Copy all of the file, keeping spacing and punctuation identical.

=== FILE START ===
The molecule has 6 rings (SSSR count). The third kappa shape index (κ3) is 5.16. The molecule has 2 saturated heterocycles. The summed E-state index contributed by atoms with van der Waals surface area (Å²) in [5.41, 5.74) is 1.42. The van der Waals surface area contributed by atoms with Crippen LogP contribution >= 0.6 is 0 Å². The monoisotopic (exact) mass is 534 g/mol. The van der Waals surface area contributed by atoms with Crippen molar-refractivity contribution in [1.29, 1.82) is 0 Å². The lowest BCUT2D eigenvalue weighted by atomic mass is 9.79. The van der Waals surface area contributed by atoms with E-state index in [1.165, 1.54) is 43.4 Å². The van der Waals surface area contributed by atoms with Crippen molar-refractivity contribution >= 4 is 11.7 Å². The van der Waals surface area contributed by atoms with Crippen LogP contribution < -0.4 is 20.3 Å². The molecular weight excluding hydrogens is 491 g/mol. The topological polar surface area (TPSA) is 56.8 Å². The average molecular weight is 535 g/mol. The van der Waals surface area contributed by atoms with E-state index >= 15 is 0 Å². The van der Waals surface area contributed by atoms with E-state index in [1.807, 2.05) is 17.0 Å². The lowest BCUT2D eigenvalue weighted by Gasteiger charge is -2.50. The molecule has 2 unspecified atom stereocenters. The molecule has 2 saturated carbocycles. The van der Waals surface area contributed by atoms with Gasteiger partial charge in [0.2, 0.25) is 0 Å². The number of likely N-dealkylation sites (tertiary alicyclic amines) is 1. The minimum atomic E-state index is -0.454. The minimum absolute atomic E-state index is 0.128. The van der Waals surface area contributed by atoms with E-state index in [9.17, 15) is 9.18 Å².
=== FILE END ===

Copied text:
The molecule has 6 rings (SSSR count). The third kappa shape index (κ3) is 5.16. The molecule has 2 saturated heterocycles. The summed E-state index contributed by atoms with van der Waals surface area (Å²) in [5.41, 5.74) is 1.42. The van der Waals surface area contributed by atoms with Crippen LogP contribution >= 0.6 is 0 Å². The monoisotopic (exact) mass is 534 g/mol. The van der Waals surface area contributed by atoms with Crippen molar-refractivity contribution in [1.29, 1.82) is 0 Å². The lowest BCUT2D eigenvalue weighted by atomic mass is 9.79. The van der Waals surface area contributed by atoms with E-state index in [1.165, 1.54) is 43.4 Å². The van der Waals surface area contributed by atoms with Crippen molar-refractivity contribution >= 4 is 11.7 Å². The van der Waals surface area contributed by atoms with Crippen LogP contribution < -0.4 is 20.3 Å². The molecular weight excluding hydrogens is 491 g/mol. The topological polar surface area (TPSA) is 56.8 Å². The average molecular weight is 535 g/mol. The van der Waals surface area contributed by atoms with E-state index >= 15 is 0 Å². The van der Waals surface area contributed by atoms with E-state index in [1.807, 2.05) is 17.0 Å². The lowest BCUT2D eigenvalue weighted by Gasteiger charge is -2.50. The molecule has 2 unspecified atom stereocenters. The molecule has 2 saturated carbocycles. The van der Waals surface area contributed by atoms with Gasteiger partial charge in [0.2, 0.25) is 0 Å². The number of likely N-dealkylation sites (tertiary alicyclic amines) is 1. The minimum atomic E-state index is -0.454. The minimum absolute atomic E-state index is 0.128. The van der Waals surface area contributed by atoms with E-state index in [9.17, 15) is 9.18 Å².